Also, you will need to create file requirements.txt with only one line: “requests” and execute this command to install it locally:

pip install -r requirements.txt -t vendored

Step 4: Deploy to AWS Lambda

Pretty much like on Heroku, all you need is one configuration file “serverless.yml”. Go ahead and edit yours to make it look like this:

service: my-telegram-bot

runtime: python3.6
stage: dev
region: us-east-1

- http:
method: post
cors: true

And the magic happens once you execute this in your terminal:

serverless deploy

It will pack all your files into .zip archive and upload to AWS, then it will create AWS API Gateway and return API endpoint for you. You will receive something like this:


The serverless backend of your bot is ready to use. You will need this URL on the next step.

Step 5: Connect your backend to Telegram Bot

Lets create new Telegram Bot, using, of course, another bot for this. Go to and write to this guy @BotFather. He will guide you through the process and you will end up with something like this:

Use this token to access the HTTP API:

First of all, set this as your environment variable:

export TELEGRAM_TOKEN="459903168:APHruyw7ZFj5qOJmJGeYEmfFJxil-z5uLS8"

Then, we need set up webhook (register API url of your backend). To do this, you need t send this payload :

"url": "<Your API Gateway endpoint>"

to this url:<Your Telegram TOKEN>/setWebhook

go to your terminal again and execute this line (put your url and TOKEN):

curl --request POST --url --header 'content-type: application/json' --data '{"url": ""}'

If you did everything correct, you will receive something like this:

"ok": true,
"result": true,
"description": "Webhook was set"

Step 6: Go live

We are almost done, lets just deploy it one more time to propagate your secret telegram token into lambda:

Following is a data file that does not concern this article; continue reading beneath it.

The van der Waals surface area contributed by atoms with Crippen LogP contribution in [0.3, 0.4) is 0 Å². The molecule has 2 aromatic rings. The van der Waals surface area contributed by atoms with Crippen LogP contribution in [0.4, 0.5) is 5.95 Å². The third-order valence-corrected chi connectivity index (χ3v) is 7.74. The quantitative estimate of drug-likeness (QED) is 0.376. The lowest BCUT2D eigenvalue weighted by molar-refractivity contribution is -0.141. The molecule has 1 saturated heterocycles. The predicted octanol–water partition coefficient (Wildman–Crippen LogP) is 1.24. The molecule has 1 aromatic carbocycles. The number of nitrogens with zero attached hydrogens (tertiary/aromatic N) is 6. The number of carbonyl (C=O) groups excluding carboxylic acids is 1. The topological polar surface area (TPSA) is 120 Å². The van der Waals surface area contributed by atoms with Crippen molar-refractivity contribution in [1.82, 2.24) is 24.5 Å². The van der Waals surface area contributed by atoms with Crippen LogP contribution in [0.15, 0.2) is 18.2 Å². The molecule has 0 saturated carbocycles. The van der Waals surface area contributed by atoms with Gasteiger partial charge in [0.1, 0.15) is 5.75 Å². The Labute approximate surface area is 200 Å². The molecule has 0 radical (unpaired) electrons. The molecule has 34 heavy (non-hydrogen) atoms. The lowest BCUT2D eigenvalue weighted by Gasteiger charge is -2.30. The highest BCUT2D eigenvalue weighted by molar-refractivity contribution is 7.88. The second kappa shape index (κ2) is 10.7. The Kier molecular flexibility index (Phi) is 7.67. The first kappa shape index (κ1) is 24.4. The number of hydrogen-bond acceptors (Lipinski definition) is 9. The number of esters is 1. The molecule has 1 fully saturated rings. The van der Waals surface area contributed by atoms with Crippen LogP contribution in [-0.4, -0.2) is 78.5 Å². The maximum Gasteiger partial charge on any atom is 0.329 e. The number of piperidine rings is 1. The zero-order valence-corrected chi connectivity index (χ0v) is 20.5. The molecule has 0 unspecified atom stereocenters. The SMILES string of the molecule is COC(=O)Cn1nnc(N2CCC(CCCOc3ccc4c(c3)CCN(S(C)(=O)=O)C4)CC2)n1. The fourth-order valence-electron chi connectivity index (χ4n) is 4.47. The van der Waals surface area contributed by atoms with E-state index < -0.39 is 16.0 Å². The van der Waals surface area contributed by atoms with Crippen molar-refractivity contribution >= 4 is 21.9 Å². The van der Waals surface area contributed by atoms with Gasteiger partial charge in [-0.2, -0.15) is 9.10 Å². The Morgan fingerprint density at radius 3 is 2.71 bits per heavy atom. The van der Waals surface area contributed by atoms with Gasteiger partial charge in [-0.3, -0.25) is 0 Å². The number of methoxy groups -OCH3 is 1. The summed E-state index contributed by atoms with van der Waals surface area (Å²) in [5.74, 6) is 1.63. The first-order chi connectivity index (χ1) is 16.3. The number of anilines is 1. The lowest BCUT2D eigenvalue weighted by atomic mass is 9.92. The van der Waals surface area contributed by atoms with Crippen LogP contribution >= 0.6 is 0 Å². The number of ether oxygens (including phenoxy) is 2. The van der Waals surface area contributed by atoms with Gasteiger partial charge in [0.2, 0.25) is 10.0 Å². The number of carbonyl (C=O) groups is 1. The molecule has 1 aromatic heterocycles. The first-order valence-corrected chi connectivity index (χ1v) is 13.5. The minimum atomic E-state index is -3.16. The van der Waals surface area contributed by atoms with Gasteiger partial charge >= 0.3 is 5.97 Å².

serverless deploy

Now it’s live! Congratulations. You can start chatting with your bot.


  1. Don’t forget to save all exported variables somewhere in ~/.bash_profile
  2. Never commit any api keys to your repository
  3. At the begining it will cost you nothing, because AWS Lambda has free tier of 100 000 invocations per month and API Gateway gives you 1 million API calls per month for free
  4. You can fork this example from GitHub repository
  5. You can find a planty examples of lambdas right here


Serverless approach is very convenient in some cases because it allows you to build very scalable solution. It also change your thinking paradigm about managing and paying for servers.

Serverless framework gives you very simple tool to deploy your function with no need to know AWS or any other cloud provider.

AWS gives you nice free tier period for services so you can build your MVPs totally for free, go live and start paying only if you reach a certain amount of users.

What’s next

The next article will write about chaining multiple lambdas using AWS Step Functions and connecting it to AWS DynamoDB.